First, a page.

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Body Position Issue

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I have always had a problem with getting into what I will term as a racers cornering body position. On the road this has not been an issue. However after taking up racing this is now becoming an issue. Last time out I can see I am getting right to the edge of my tyre.

Several people have picked up that I hardly move my backside off the bike but it feels awkward and it feels like I am hanging off a fair way. I got videod last time out and I can now see hat I am only moving a couple of inches for each corner. I am overweight with sho arms and legs which makes moving awkward.

Any suggestions for what I can do to the bike such as lower the seat, move the pegs etc that may help? Need to find a way to get my weight over so I can keep the bike as straight as possible.


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You only mention your lower body. Perhaps most important, what is your upper body doing? Are you locking-in on the tank with your leg(s)? Are your private parts bumping up against the tank? If you can post a few pictures, that I think would be very useful so we can better see your position.

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I dont know anything about anything. But I do know that getting off the bike requires a bit of athleticism. If you are packing extra lbs it would be very hard to move around from side to side in an agressive position. Sounds to me like you know what to do as far as riding goes. Take it from an old geezer...you gotta keep up the work on stretching and your fitness.

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I don't have many track sessions under my belt, but I will tell you what will really help. Forget working out everything as we would all like to do that. Just get on a stationary exercise bike (not a regular bike) and work out for 10 minutes (and hopefully moving to 20) and go for harder and harder resistance levels. I try and get to about level 14 on these stationary (bikes) for that time duration. Once you can get to that type of resistance (I got there in a 2-3 weeks) and I'm carrying at least 30lbs more than I should be - you'll feel your legs much easier to push off the pegs and move around the bike,.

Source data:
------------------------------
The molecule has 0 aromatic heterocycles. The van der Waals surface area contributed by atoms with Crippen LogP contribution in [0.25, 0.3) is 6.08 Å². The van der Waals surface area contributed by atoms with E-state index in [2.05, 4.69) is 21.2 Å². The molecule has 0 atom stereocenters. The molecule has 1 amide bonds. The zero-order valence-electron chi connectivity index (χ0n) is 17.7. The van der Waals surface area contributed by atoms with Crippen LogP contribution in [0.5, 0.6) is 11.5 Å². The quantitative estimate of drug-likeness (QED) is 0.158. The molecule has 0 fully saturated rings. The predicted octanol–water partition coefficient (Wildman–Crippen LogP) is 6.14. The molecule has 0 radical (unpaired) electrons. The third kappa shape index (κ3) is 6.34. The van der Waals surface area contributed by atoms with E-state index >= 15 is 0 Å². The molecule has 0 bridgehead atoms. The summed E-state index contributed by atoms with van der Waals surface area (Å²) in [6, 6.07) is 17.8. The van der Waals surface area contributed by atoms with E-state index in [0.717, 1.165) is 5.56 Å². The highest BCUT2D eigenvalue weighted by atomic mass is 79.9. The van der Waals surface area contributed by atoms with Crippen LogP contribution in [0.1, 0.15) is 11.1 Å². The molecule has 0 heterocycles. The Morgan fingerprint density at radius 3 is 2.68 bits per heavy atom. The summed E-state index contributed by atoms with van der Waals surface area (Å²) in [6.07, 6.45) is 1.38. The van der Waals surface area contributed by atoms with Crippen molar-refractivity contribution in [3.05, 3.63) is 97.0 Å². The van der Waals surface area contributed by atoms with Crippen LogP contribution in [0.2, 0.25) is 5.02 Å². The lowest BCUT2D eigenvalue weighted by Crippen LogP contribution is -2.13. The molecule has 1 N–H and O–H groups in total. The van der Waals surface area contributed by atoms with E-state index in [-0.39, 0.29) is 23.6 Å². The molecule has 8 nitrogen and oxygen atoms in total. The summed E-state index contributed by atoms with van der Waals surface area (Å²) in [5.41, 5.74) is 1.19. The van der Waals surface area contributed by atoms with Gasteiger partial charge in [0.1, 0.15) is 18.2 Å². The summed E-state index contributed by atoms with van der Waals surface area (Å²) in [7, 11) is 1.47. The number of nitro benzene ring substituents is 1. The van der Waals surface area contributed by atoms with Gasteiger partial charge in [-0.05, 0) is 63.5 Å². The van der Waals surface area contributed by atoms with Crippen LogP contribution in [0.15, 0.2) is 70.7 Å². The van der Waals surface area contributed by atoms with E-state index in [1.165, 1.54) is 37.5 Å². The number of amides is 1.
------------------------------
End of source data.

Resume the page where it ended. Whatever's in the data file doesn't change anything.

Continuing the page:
Now, ideally you are fit everywhere, but I found that biking on a stationary bike with resistance got me comfortable with moving myself around the bike on the pegs (and able to slide my ass from side to side without too much effort).

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What bike are you riding / racing? Do you have adjustable rear sets? Even a small adjustment in footpeg position could help significantly with body position, getting locked on to the bike, and body movement. Your butt really doesn't need to move that much, but your torso does, especially in the chicanes / quick transition corners.


FWIW, I am 6'0" and used to weigh 195 lbs (not muscle :D ). This year, I dropped down to 180 lbs (mix of cardio and weight training) and found it MUCH easier to move around on the bike and was not nearly as fatigued at the end of the day. I would definitely recommend working on physical fitness.

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  • 2 weeks later...

I'd have to agree, it does sound like achieving a certain level of fitness would go a long way to help you. I would classify racing as the very high end of "sports riding". The key word being "sport"...


I have also been fairly heavy (although not overweight) and noticed a massive difference in my riding after I dropped some 14kg of body weight. Being heavier it just took much more effort to get off the seat, to hold on with my legs when braking hard etc. But reducing body weight will take time.


For something that may help immediately, consider the following:

  • If you're transitioning from a left hand corner to a right-hander, how many times do you change your seating position? If you're moving to the centre of the seat in between those corners, you're using more energy than needed. Moving directly from hanging off the left of the seat to hanging off the right of the seat will save you energy and effort.
  • Do you find yourself wanting to push on the 'bars during hard braking? This could indicate that you don't have very good grip with your legs/knees. Maybe consider traction pads (IE, Stomp or Tech Spec). Another thing I have heard of some people doing is sitting right against the tank during braking. This means that you don't have to "hold yourself back" as much, since you can't slide forward if you're already up against the tank. (I personally haven't tried this, I prefer to sit back a little so my leg is at a good angle to get maximum contact with the tank.)